"quote"
Friday, May 13, 2011
"When nothing is certain, managing change becomes everyone’s day job."

The Day Job, Redefined - Harvard Business Review

Interesting.

Wednesday, March 23, 2011

What is the appropriate duration for a proper handshake?

tired-n-lonely asked: What is the appropriate duration for a proper handshake?

One thousand one.

1001 rules for my unborn son

Thursday, March 10, 2011
"Young men: If you attend this crap with friends who admire it, tactfully inform them they are idiots. Young women: If your date likes this movie, tell him you’ve been thinking it over, and you think you should consider spending some time apart."
Battle: Los Angeles :: rogerebert.com :: Reviews (via jeffmiller) Is this the best movie review ever? Why, yes, I think it is.

(via jeffmiller)

Wednesday, December 29, 2010
"The sun rises every morning. I do not rise every morning; but the variation is due not to my activity, but to my inaction. Now, to put the matter in a popular phrase, it might be true that the sun rises regularly because he never gets tired of rising. His routine might be due, not to a lifelessness, but to a rush of life. The thing I mean can be seen, for instance, in children, when they find some game or joke that they specially enjoy. A child kicks his legs rhythmically through excess, not absence, of life. Because children have abounding vitality, because they are in spirit fierce and free, therefore they want things repeated and unchanged. They always say, ‘Do it again’; and the grown-up person does it again until he is nearly dead. For grown-up people are not strong enough to exult in monotony. But perhaps God is strong enough to exult in monotony. It is possible that God says every morning, ‘Do it again’ to the sun; and every evening, ‘Do it again’ to the moon. It may not be automatic necessity that makes all daisies alike; it may be that God makes every daisy separately, but has never got tired of making them. It may be that He has the eternal appetite of infancy; for we have sinned and grown old, and our Father is younger than we."
G. K. Chesterton, Orthodoxy (via ayjay) (via lotech) (via charlesgomes) (via sds) [obviously I had this bookmarked to reblog since I should have done it long ago.]
Friday, November 19, 2010

On coal and energy

Extended quote from The Mysterious Island, by Jules Verne, 1874:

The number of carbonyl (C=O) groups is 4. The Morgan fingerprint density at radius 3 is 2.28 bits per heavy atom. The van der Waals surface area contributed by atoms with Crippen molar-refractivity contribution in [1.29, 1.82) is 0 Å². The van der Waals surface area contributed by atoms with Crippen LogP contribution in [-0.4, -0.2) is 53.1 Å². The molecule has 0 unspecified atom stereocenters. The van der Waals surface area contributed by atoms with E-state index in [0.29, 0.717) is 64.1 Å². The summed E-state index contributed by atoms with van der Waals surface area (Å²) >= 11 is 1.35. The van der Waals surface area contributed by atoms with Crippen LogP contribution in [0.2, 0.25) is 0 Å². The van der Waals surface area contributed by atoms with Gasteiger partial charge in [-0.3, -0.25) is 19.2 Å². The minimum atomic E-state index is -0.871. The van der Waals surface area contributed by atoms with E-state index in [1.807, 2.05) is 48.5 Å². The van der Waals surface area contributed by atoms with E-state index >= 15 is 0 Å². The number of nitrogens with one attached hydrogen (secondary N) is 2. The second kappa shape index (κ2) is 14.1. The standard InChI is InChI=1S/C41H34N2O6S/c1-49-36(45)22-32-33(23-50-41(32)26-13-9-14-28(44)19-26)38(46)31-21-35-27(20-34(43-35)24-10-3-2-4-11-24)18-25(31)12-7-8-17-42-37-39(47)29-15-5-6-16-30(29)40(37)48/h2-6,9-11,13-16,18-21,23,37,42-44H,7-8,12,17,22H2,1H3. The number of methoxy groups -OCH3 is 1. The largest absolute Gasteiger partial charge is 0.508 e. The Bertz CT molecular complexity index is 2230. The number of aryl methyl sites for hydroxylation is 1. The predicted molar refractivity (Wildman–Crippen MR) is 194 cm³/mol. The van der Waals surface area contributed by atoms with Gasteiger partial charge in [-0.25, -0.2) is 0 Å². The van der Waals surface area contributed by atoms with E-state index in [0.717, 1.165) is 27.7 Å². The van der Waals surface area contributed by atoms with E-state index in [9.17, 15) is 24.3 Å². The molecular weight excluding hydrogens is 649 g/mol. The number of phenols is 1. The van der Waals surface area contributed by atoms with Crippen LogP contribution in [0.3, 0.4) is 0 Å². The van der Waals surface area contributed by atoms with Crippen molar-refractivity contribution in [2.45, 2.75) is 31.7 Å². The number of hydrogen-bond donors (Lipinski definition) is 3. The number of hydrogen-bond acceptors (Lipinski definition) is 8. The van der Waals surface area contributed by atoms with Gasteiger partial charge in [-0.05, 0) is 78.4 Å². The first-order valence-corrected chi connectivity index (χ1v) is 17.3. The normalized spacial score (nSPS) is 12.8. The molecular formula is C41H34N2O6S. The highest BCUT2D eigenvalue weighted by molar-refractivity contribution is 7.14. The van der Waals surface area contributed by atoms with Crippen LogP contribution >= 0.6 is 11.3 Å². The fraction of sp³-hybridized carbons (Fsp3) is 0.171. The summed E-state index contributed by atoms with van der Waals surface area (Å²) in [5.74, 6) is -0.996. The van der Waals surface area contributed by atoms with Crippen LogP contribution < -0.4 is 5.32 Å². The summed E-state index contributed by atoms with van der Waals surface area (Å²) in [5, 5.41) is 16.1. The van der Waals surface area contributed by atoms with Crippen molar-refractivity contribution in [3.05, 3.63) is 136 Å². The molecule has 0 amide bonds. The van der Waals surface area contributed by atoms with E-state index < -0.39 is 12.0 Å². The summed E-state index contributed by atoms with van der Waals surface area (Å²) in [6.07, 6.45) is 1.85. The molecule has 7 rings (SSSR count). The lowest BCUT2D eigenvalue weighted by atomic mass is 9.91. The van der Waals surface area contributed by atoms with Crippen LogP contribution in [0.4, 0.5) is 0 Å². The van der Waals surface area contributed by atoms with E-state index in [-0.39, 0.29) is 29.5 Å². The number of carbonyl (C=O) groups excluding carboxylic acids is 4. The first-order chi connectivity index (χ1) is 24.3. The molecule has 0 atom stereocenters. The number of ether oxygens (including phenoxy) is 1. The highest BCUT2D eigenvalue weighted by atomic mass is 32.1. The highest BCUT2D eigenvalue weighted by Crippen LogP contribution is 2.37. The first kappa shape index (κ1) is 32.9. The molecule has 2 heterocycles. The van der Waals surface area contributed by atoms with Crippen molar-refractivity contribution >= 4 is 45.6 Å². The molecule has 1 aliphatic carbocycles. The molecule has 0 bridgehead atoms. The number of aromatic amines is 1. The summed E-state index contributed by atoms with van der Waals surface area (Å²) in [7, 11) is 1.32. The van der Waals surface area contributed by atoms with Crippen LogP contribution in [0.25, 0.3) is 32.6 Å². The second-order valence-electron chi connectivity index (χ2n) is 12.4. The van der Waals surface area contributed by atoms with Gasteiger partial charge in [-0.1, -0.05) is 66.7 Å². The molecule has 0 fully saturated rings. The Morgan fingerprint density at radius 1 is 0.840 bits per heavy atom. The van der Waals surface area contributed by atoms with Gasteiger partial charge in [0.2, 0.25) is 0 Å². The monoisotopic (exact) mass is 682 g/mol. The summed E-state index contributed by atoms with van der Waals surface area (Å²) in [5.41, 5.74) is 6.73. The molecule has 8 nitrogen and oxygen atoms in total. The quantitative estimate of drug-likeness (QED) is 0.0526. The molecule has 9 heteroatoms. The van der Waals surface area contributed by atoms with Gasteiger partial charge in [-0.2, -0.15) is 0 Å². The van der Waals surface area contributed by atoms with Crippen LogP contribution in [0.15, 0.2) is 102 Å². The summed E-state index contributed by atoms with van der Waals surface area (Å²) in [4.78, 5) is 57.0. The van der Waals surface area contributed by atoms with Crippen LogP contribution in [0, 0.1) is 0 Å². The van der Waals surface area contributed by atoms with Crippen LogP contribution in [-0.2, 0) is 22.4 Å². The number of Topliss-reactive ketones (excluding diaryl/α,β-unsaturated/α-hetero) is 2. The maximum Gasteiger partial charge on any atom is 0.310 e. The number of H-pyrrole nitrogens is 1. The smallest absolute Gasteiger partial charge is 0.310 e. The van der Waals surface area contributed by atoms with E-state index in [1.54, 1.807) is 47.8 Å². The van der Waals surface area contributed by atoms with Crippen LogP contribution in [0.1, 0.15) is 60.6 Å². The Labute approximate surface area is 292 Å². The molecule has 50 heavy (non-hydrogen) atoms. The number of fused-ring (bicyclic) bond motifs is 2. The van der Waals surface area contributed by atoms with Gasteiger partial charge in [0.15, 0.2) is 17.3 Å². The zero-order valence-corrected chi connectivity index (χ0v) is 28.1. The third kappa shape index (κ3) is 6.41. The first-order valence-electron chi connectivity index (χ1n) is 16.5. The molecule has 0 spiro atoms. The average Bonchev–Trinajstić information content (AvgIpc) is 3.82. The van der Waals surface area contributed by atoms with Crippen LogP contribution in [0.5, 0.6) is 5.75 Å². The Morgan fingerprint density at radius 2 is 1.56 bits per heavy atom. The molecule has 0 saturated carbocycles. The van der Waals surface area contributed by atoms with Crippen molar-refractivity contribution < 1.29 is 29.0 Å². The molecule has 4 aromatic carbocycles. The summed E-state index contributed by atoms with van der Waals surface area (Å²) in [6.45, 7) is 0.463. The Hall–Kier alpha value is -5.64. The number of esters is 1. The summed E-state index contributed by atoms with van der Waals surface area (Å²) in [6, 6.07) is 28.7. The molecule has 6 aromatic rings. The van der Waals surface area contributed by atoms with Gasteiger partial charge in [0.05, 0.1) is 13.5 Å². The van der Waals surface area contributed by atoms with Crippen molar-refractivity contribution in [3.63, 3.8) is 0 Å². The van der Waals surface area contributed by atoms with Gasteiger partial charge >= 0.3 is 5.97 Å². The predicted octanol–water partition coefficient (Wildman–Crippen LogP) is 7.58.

"But now, my dear Cyrus, all this industrial and commercial movement to which you predict a continual advance, does it not run the danger of being sooner or later completely stopped?"

"Stopped! And by what?"

"By the want of coal, which may justly be called the most precious of minerals."

"Yes, the most precious indeed," replied the engineer; "and it would seem that nature wished to prove that it was so by making the diamond, which is simply pure carbon crystallized."

"You don’t mean to say, captain," interrupted Pencroft, "that we burn diamonds in our stoves in the shape of coal?"

"No, my friend," replied Harding.

"However," resumed Gideon Spilett, "you do not deny that some day the coal will be entirely consumed?"

"Oh! the veins of coal are still considerable, and the hundred thousand miners who annually extract from them a hundred millions of hundredweights have not nearly exhausted them."

"With the increasing consumption of coal," replied Gideon Spilett, "it can be foreseen that the hundred thousand workmen will soon become two hundred thousand, and that the rate of extraction will be doubled."

"Doubtless; but after the European mines, which will be soon worked more thoroughly with new machines, the American and Australian mines will for a long time yet provide for the consumption in trade."

"For how long a time?" asked the reporter.

"For at least two hundred and fifty or three hundred years."

"That is reassuring for us, but a bad look-out for our great- grandchildren!" observed Pencroft.

"They will discover something else," said Herbert.

"It is to be hoped so," answered Spilett, "for without coal there would be no machinery, and without machinery there would be no railways, no steamers, no manufactories, nothing of that which is indispensable to modern civilization!"

"But what will they find?" asked Pencroft. "Can you guess, captain?"

"Nearly, my friend."

"And what will they burn instead of coal?"

"Water," replied Harding.

"Water!" cried Pencroft, "water as fuel for steamers and engines! water to heat water!"

"Yes, but water decomposed into its primitive elements," replied Cyrus Harding, "and decomposed doubtless, by electricity, which will then have become a powerful and manageable force, for all great discoveries, by some inexplicable laws, appear to agree and become complete at the same time. Yes, my friends, I believe that water will one day be employed as fuel, that hydrogen and oxygen which constitute it, used singly or together, will furnish an inexhaustible source of heat and light, of an intensity of which coal is not capable. Some day the coalrooms of steamers and the tenders of locomotives will, instead of coal, be stored with these two condensed gases, which will burn in the furnaces with enormous calorific power. There is, therefore, nothing to fear. As long as the earth is inhabited it will supply the wants of its inhabitants, and there will be no want of either light or heat as long as the productions of the vegetable, mineral or animal kingdoms do not fail us. I believe, then, that when the deposits of coal are exhausted we shall heat and warm ourselves with water. Water will be the coal of the future."

"I should like to see that," observed the sailor.

"You were born too soon, Pencroft," returned Neb, who only took part in the discussion by these words.

(Source: dailylit.com)

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